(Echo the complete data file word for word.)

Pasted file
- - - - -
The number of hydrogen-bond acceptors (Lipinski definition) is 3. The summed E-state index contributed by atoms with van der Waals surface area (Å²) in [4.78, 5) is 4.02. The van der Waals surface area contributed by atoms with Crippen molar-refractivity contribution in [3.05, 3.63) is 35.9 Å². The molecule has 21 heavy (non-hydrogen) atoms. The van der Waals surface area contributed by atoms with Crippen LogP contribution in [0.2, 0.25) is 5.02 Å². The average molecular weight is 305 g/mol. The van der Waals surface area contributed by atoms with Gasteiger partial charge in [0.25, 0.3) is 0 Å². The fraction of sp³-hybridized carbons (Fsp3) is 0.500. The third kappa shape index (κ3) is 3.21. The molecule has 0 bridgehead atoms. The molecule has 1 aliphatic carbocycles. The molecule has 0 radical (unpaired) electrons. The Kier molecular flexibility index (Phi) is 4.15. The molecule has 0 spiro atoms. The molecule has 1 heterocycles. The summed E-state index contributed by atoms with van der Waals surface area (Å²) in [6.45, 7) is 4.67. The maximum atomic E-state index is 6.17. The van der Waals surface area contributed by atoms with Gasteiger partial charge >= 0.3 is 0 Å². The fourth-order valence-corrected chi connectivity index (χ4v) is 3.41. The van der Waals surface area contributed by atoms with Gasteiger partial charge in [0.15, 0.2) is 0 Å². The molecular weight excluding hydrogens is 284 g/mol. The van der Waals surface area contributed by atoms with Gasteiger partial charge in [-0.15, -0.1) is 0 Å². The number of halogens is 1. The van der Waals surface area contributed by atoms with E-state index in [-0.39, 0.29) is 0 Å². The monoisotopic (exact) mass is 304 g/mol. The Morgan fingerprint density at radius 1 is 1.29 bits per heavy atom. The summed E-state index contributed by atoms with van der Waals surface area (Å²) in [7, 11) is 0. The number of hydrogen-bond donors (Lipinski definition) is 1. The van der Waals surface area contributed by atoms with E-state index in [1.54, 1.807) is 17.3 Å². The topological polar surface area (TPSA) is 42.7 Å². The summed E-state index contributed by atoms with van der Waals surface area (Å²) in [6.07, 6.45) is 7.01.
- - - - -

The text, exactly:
The number of hydrogen-bond acceptors (Lipinski definition) is 3. The summed E-state index contributed by atoms with van der Waals surface area (Å²) in [4.78, 5) is 4.02. The van der Waals surface area contributed by atoms with Crippen molar-refractivity contribution in [3.05, 3.63) is 35.9 Å². The molecule has 21 heavy (non-hydrogen) atoms. The van der Waals surface area contributed by atoms with Crippen LogP contribution in [0.2, 0.25) is 5.02 Å². The average molecular weight is 305 g/mol. The van der Waals surface area contributed by atoms with Gasteiger partial charge in [0.25, 0.3) is 0 Å². The fraction of sp³-hybridized carbons (Fsp3) is 0.500. The third kappa shape index (κ3) is 3.21. The molecule has 0 bridgehead atoms. The molecule has 1 aliphatic carbocycles. The molecule has 0 radical (unpaired) electrons. The Kier molecular flexibility index (Phi) is 4.15. The molecule has 0 spiro atoms. The molecule has 1 heterocycles. The summed E-state index contributed by atoms with van der Waals surface area (Å²) in [6.45, 7) is 4.67. The maximum atomic E-state index is 6.17. The van der Waals surface area contributed by atoms with Gasteiger partial charge >= 0.3 is 0 Å². The fourth-order valence-corrected chi connectivity index (χ4v) is 3.41. The van der Waals surface area contributed by atoms with Gasteiger partial charge in [0.15, 0.2) is 0 Å². The molecular weight excluding hydrogens is 284 g/mol. The van der Waals surface area contributed by atoms with Gasteiger partial charge in [-0.15, -0.1) is 0 Å². The number of halogens is 1. The van der Waals surface area contributed by atoms with E-state index in [-0.39, 0.29) is 0 Å². The monoisotopic (exact) mass is 304 g/mol. The Morgan fingerprint density at radius 1 is 1.29 bits per heavy atom. The summed E-state index contributed by atoms with van der Waals surface area (Å²) in [7, 11) is 0. The number of hydrogen-bond donors (Lipinski definition) is 1. The van der Waals surface area contributed by atoms with E-state index in [1.54, 1.807) is 17.3 Å². The topological polar surface area (TPSA) is 42.7 Å². The summed E-state index contributed by atoms with van der Waals surface area (Å²) in [6.07, 6.45) is 7.01.